You can’t make a cake with just flour. Similarly, you can’t expect to see online success with just SEO. If you don’t have the time and the resources to add all the other ingredients – content, social, video, photos, improved development, etc – then don’t even bother. It won’t taste any good.

The best approach to marketing is having an integrated strategy and having many different touchpoints to reach your target audience. SEO should not be your only activity. There must be many more items on your plate. Managing them well, and in unison, will have the greatest affect. No matter the audience, however, SEO should play an integral role. SEO is an ongoing activity. It’s not a one-and-done project, or a tactic that you can start and stop at any time. It’s a constant effort. It takes a ton of time. It doesn’t end. So budget accordingly.

Linking Totally Sucks

Quality links still pose as a factor in search engine algorithms to help dictate rankings and drive traffic. Problem is: Google and the search engines have struck down linking practices pretty heavily over the years because of how bad they were being abused (i.e. Google Penguin). Link farms, paid links, comment links, etc. So we also have to wise up.

Making an effort to specifically go out and get links is very hard. It can be done, but it must be very specific and strategic, getting only quality links placed on sites that you trust. My opinion today is to not focus on linking at all. Let the links come naturally. And there are a number of ways to do that.

  • Blog. A lot. Make them high quality posts and share them on social and through email campaigns.
  • Conduct PR work to garner earned media pieces that feature links back to your site.
  • Host internships and scholarships at your company where descriptions and write-ups will be posted by your local colleges, allowing you to get .edu links.
  • Participate in tradeshows or sponsor different events and submit company bios to the event websites.
  • Conduct cause marketing, like volunteering or donations, and let links come naturally from those non-profit .org sites.
  • Finally, work with your vendors and partners to be featured on their sites or blogs.

If you do ethical work, create unique quality content, and have ongoing outreach, your backlink profile will grow. It’s just the natural effect. Take that Google!

You Can Do It Yourself!

I’ve yet to see a master’s degree available in search engine optimization. That’s because it doesn’t exist. That means that all of us – from the most experienced professional down to the recent college grad – is at a [somewhat] even playing field. We are learning as we go. On the fly. From research, reading blogs, testing, trial and error. There isn’t any piece of paper that proves we know this stuff. It’s just based on our own learnings. And that means that you can get caught up to speed. For free.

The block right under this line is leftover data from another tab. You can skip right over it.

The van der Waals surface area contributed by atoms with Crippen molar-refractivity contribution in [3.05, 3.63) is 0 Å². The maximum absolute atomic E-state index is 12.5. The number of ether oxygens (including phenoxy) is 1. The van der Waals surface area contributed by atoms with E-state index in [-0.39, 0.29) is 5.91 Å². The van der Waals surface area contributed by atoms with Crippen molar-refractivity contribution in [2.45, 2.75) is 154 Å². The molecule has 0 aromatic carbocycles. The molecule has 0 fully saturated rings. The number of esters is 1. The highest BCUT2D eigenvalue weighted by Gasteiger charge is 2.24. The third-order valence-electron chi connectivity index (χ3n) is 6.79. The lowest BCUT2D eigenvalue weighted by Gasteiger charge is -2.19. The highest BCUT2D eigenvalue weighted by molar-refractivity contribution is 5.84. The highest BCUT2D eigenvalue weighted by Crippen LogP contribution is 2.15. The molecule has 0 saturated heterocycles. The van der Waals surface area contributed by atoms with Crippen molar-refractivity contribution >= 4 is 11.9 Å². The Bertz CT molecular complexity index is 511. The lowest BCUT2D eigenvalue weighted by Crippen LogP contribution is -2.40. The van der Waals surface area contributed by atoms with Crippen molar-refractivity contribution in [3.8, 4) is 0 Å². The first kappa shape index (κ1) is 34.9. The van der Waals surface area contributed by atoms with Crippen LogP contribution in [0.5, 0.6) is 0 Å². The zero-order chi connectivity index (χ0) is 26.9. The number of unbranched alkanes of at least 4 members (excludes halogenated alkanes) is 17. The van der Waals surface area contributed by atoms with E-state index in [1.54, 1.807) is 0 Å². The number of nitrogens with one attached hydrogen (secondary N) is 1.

Read blogs like Steamfeed (sorry, had to), Moz, SearchEngineWatch, SearchEngineJournal and SearchEngineLand to get the daily scoop on the latest trends. Test out software like SEMRush, Raven Tools, BrightLocal and others to learn more about the art of SEO/website analysis and how to access and utilize data. Then, go to work.

It takes time to get familiar with the lingo and the technical aspects of SEO, but it’s certainly learnable over time. No one has formal education in this stuff. We’re all self-proclaimed experts. So put in the time and the work and you can get the job done yourself. And if you do not have the skills or time to pull it off, that’s where agencies and freelancers come in.

SEO still has a lot of life left in it. Though rapidly changing every day, it’s important to exercise SEO efforts in all of our digital marketing activities to help drive the right people to our sites and lead them down the sales funnels. As long as the web serves a purpose, SEO will prevail. Take these tips into consideration and prep your site properly for long-term success!

Author information

Thomas J. Armitage

Digital Marketer at Site-Seeker Inc.

Thomas is a high-energy, socially-consumed digital marketer. With a passion for telling stories, he puts his creativity to use in building content that is optimized and attractive on the ever-changing, ever-growing web. He works full-time at Site-Seeker Inc, a small digital marketing agency, and part-time as an adjunct professor at Utica College where he teaches social media. Tom earned his master’s in IMC from West Virginia University and his bachelor’s in PR from Utica College of Syracuse University. He’s a music enthusiast, obsessed with punk rock and 90s rap, and lives in Central NY with his wife and daughter.